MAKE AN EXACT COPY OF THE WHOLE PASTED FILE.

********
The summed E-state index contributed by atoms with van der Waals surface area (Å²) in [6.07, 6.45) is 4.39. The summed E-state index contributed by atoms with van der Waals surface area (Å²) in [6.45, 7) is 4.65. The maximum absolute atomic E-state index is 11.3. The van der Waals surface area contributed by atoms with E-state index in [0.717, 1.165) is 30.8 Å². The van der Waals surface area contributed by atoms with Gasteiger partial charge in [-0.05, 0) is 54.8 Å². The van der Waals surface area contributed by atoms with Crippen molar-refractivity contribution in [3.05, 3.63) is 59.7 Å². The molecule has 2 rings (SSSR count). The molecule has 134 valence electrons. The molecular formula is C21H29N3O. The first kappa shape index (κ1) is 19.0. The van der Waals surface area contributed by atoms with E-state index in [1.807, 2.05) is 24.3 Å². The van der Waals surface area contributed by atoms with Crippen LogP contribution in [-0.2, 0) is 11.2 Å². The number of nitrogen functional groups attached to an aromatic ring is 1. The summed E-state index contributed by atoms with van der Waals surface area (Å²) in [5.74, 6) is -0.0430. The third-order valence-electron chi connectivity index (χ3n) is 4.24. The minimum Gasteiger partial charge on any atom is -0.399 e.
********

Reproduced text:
The summed E-state index contributed by atoms with van der Waals surface area (Å²) in [6.07, 6.45) is 4.39. The summed E-state index contributed by atoms with van der Waals surface area (Å²) in [6.45, 7) is 4.65. The maximum absolute atomic E-state index is 11.3. The van der Waals surface area contributed by atoms with E-state index in [0.717, 1.165) is 30.8 Å². The van der Waals surface area contributed by atoms with Gasteiger partial charge in [-0.05, 0) is 54.8 Å². The van der Waals surface area contributed by atoms with Crippen molar-refractivity contribution in [3.05, 3.63) is 59.7 Å². The molecule has 2 rings (SSSR count). The molecule has 134 valence electrons. The molecular formula is C21H29N3O. The first kappa shape index (κ1) is 19.0. The van der Waals surface area contributed by atoms with E-state index in [1.807, 2.05) is 24.3 Å². The van der Waals surface area contributed by atoms with Crippen LogP contribution in [-0.2, 0) is 11.2 Å². The number of nitrogen functional groups attached to an aromatic ring is 1. The summed E-state index contributed by atoms with van der Waals surface area (Å²) in [5.74, 6) is -0.0430. The third-order valence-electron chi connectivity index (χ3n) is 4.24. The minimum Gasteiger partial charge on any atom is -0.399 e.